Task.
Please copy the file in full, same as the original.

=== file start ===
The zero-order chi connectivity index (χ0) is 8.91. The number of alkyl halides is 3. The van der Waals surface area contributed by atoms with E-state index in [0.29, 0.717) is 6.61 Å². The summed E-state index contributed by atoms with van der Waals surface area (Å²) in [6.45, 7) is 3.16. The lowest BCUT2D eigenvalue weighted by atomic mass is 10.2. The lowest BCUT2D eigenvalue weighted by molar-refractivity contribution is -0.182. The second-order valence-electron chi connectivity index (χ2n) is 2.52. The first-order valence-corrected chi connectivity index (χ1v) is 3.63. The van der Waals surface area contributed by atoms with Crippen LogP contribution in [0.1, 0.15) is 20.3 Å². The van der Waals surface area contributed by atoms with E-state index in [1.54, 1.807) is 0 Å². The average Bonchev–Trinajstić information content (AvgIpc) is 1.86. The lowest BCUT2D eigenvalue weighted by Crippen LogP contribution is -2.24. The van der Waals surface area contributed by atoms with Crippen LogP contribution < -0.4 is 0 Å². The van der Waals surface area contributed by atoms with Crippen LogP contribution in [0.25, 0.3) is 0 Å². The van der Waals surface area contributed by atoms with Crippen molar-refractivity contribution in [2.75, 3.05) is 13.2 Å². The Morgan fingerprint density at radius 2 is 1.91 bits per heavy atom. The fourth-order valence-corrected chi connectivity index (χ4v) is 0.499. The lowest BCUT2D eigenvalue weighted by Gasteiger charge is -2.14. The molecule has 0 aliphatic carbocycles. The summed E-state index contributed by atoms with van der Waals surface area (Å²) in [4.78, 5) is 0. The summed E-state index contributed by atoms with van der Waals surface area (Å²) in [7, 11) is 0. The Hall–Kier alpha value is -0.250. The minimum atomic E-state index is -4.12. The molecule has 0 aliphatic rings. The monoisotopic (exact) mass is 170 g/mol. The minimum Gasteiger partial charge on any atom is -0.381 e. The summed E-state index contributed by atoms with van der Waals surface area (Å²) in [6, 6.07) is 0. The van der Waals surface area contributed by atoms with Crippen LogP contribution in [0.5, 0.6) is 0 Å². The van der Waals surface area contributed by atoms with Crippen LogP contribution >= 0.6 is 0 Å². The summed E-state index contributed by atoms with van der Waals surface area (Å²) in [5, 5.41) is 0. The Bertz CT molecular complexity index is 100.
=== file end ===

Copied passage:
The zero-order chi connectivity index (χ0) is 8.91. The number of alkyl halides is 3. The van der Waals surface area contributed by atoms with E-state index in [0.29, 0.717) is 6.61 Å². The summed E-state index contributed by atoms with van der Waals surface area (Å²) in [6.45, 7) is 3.16. The lowest BCUT2D eigenvalue weighted by atomic mass is 10.2. The lowest BCUT2D eigenvalue weighted by molar-refractivity contribution is -0.182. The second-order valence-electron chi connectivity index (χ2n) is 2.52. The first-order valence-corrected chi connectivity index (χ1v) is 3.63. The van der Waals surface area contributed by atoms with Crippen LogP contribution in [0.1, 0.15) is 20.3 Å². The van der Waals surface area contributed by atoms with E-state index in [1.54, 1.807) is 0 Å². The average Bonchev–Trinajstić information content (AvgIpc) is 1.86. The lowest BCUT2D eigenvalue weighted by Crippen LogP contribution is -2.24. The van der Waals surface area contributed by atoms with Crippen LogP contribution < -0.4 is 0 Å². The van der Waals surface area contributed by atoms with Crippen LogP contribution in [0.25, 0.3) is 0 Å². The van der Waals surface area contributed by atoms with Crippen molar-refractivity contribution in [2.75, 3.05) is 13.2 Å². The Morgan fingerprint density at radius 2 is 1.91 bits per heavy atom. The fourth-order valence-corrected chi connectivity index (χ4v) is 0.499. The lowest BCUT2D eigenvalue weighted by Gasteiger charge is -2.14. The molecule has 0 aliphatic carbocycles. The summed E-state index contributed by atoms with van der Waals surface area (Å²) in [4.78, 5) is 0. The summed E-state index contributed by atoms with van der Waals surface area (Å²) in [7, 11) is 0. The Hall–Kier alpha value is -0.250. The minimum atomic E-state index is -4.12. The molecule has 0 aliphatic rings. The monoisotopic (exact) mass is 170 g/mol. The minimum Gasteiger partial charge on any atom is -0.381 e. The summed E-state index contributed by atoms with van der Waals surface area (Å²) in [6, 6.07) is 0. The van der Waals surface area contributed by atoms with Crippen LogP contribution in [0.5, 0.6) is 0 Å². The van der Waals surface area contributed by atoms with Crippen LogP contribution >= 0.6 is 0 Å². The summed E-state index contributed by atoms with van der Waals surface area (Å²) in [5, 5.41) is 0. The Bertz CT molecular complexity index is 100.